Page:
GREEN LANTERN Gets A Visual Effects Budget Boost

Warner Brothers has just increased the visual effects budget for this summer’s Green Lantern an additional $9 million dollars. The money will be spent to bring on an additional visual effects house to help keep the film on track for its June 17th release.

Variety is reporting that this last minute scramble isn’t due to the major effects companies already on the project -Sony Imageworks and Rising Sun Pictures – running behind schedule or delivering unsatisfactory work. On the contrary, their material is reportedly being delivered well within contractual specifications.

Chris de Faria, Warner’s exec VP of digital production, animation and visual effects, also denied that things are running smoothly on the film, stating, “There is no problem on Green Lantern. We try to add things to make the movie better until the 11th hour. That doesn’t mean we’re risking the movie up to the 11th hour.”

Instead, working up to the last minute on big tent pole features has become the norm in recent years due to how the post-production process has been affected by the time and money intensive demands of today’s visual effects technology. In order to be cost-effective, visual effects work only gets into high gear during the late stages of post-production work, after the film has been edited. No one wants the waste of a completed visual effects sequence hitting the editing room floor. Even then, sometime effects are changed and tweaked as the film inches closer to release based on audience testing or even fan reaction to a trailer.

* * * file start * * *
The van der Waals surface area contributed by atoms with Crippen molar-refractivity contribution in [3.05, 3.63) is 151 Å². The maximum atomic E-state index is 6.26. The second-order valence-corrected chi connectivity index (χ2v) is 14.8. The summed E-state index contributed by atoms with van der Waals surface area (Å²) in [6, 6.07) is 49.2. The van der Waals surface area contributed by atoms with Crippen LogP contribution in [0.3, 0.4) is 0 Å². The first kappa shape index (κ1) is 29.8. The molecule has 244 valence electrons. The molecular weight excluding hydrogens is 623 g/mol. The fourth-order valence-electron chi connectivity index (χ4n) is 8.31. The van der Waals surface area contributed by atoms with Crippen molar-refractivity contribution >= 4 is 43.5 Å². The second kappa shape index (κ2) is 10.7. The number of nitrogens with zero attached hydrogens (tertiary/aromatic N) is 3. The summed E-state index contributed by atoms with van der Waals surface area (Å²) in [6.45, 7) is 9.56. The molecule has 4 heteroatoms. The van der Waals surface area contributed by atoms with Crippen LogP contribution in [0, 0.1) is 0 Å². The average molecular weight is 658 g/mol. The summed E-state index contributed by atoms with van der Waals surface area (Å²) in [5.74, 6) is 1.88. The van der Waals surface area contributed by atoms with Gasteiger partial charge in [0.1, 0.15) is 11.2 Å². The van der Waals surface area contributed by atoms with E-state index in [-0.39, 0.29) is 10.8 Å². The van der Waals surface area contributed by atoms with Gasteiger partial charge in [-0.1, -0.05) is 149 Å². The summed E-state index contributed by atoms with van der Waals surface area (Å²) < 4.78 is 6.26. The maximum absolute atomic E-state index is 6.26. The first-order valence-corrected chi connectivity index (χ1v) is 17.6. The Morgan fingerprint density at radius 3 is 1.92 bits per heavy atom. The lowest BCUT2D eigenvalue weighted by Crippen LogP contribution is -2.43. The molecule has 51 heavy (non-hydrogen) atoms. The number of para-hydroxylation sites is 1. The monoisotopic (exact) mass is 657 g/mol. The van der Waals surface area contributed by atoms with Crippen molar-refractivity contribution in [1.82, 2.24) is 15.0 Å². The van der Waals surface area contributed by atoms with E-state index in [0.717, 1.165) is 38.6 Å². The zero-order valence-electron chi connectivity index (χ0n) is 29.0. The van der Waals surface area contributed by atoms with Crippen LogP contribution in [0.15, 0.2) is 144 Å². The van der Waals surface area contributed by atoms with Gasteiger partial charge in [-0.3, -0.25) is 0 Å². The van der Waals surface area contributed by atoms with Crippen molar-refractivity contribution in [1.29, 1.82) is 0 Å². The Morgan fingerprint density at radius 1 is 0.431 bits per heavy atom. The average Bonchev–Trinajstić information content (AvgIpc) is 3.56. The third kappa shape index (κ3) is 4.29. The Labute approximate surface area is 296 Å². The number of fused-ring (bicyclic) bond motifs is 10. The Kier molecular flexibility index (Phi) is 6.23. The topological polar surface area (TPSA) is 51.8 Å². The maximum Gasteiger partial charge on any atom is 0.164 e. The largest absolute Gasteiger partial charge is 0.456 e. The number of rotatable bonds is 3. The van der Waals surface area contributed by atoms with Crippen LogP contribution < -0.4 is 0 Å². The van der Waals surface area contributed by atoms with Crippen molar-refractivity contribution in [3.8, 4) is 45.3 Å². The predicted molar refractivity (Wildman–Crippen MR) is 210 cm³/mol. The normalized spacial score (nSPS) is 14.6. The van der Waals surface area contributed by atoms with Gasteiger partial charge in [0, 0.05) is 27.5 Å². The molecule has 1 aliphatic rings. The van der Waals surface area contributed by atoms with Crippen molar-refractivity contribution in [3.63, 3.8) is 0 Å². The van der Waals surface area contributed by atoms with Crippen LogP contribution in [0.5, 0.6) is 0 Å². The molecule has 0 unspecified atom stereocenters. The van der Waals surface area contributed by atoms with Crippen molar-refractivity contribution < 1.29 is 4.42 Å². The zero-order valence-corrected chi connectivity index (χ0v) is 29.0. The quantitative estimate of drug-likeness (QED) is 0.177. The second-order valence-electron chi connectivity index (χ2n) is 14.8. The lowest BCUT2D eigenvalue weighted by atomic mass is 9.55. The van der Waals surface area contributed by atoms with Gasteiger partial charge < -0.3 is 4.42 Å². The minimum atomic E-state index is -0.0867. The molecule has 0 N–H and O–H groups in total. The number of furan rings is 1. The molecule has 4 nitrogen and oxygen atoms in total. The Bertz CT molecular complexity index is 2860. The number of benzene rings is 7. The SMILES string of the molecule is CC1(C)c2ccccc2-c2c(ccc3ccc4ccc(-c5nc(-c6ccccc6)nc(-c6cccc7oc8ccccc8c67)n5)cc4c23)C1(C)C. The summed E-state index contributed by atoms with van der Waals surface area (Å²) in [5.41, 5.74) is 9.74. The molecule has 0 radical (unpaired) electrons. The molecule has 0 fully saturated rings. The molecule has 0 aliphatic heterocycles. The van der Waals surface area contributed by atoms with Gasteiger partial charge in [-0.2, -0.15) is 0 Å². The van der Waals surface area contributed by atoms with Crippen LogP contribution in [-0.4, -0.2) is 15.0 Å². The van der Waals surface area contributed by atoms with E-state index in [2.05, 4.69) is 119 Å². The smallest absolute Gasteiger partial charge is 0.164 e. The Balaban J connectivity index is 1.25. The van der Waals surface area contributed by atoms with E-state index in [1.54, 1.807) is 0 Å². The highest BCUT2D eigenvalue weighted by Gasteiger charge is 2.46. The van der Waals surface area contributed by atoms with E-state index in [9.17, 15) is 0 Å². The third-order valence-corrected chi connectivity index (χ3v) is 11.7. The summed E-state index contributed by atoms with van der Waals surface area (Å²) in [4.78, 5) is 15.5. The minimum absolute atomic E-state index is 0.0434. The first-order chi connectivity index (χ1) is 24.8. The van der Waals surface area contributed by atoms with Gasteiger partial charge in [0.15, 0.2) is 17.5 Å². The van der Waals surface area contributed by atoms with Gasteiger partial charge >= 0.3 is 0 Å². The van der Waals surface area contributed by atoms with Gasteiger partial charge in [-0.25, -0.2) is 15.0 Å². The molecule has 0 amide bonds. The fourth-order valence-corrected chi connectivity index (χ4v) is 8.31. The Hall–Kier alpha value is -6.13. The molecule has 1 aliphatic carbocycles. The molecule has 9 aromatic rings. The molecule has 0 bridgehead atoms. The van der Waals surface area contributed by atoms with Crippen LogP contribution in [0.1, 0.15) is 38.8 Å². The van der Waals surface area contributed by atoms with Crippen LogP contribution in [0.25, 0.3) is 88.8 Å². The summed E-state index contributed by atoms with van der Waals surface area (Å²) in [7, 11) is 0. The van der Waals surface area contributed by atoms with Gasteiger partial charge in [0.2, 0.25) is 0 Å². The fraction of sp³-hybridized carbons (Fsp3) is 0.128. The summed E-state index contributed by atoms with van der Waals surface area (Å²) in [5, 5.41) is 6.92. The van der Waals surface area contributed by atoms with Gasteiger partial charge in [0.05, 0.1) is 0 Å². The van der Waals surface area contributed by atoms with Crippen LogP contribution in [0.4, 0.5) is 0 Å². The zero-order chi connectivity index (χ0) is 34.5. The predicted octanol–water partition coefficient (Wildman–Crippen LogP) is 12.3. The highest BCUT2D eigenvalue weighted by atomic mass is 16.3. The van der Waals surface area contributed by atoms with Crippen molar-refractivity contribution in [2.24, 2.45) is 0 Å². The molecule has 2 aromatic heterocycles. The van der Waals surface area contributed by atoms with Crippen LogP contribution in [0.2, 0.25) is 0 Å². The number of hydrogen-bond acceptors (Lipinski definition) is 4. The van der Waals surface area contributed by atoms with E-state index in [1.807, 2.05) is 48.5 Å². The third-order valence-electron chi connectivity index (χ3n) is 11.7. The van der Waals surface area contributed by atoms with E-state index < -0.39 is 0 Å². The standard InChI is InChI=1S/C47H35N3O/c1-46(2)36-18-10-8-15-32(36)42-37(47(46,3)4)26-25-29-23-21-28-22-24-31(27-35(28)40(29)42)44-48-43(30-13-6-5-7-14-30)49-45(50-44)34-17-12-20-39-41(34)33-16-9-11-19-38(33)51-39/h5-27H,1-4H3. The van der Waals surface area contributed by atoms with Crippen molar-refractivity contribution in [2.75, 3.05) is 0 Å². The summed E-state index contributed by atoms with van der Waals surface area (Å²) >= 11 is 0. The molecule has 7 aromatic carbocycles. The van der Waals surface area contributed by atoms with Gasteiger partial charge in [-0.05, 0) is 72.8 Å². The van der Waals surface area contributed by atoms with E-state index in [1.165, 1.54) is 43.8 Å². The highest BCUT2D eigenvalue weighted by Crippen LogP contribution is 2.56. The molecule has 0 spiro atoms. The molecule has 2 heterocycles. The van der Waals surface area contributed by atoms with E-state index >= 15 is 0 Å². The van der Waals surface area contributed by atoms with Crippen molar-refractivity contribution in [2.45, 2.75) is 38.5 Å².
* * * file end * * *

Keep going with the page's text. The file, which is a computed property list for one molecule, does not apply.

However, since these effects heavy films are strongly locked into their release dates which can’t be changed without getting strong blow back from exhibitors and companies doing tie-in promotions with the picture. (Think fast food restaurant kid’s meals and the like.) Tentpole films are also a major component of a studio’s fiscal planning and having to push the release of one several months would be disastrous to a quarterly earnings report, and even worse in Hollywood, make an executive look bad.

And while it is typical to schedule anywhere between 36 to 40 weeks of post-production just for visual effects work. But that amount of time can shrink if a director and editor dither over delivering the film’s final cut. And as the months before a film’s release shrinks to weeks, more money will be thrown at a project in order to insure that it will meet that date. The only other option is to release a film that is less of a spectacle than its competitors at the box office, and that is an option studios don’t want to contemplate.

In Green Lantern‘s case, the film’s visual effects budget of $45 million wasn’t deemed enough money for the approximately 1,400 shots required. The 20% increase will help offset the film being released in 3D, something not initially accounted for, as well as pay for the reinsertion of an entirely computer generated pre-title sequence that had originally been cut during the film’s development. If anything, the restoration of the pre-titles sequence can be seen as a vote of confidence for the film from the studio.

Meanwhile, around Hollywood, other effects houses continue to burn the midnight oil to meet their own deadlines. Reportedly, one house working on Transformers: Dark Of The Moon is working its teams seven days a week for 12 hours a day, and even canceled their Easter Sunday holiday in order to meet their commitments.

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About Rich Drees 6311 Articles
A film fan since he first saw that Rebel Blockade Runner fleeing the massive Imperial Star Destroyer at the tender age of 8 and a veteran freelance journalist with twenty years experience writing about film and pop culture.

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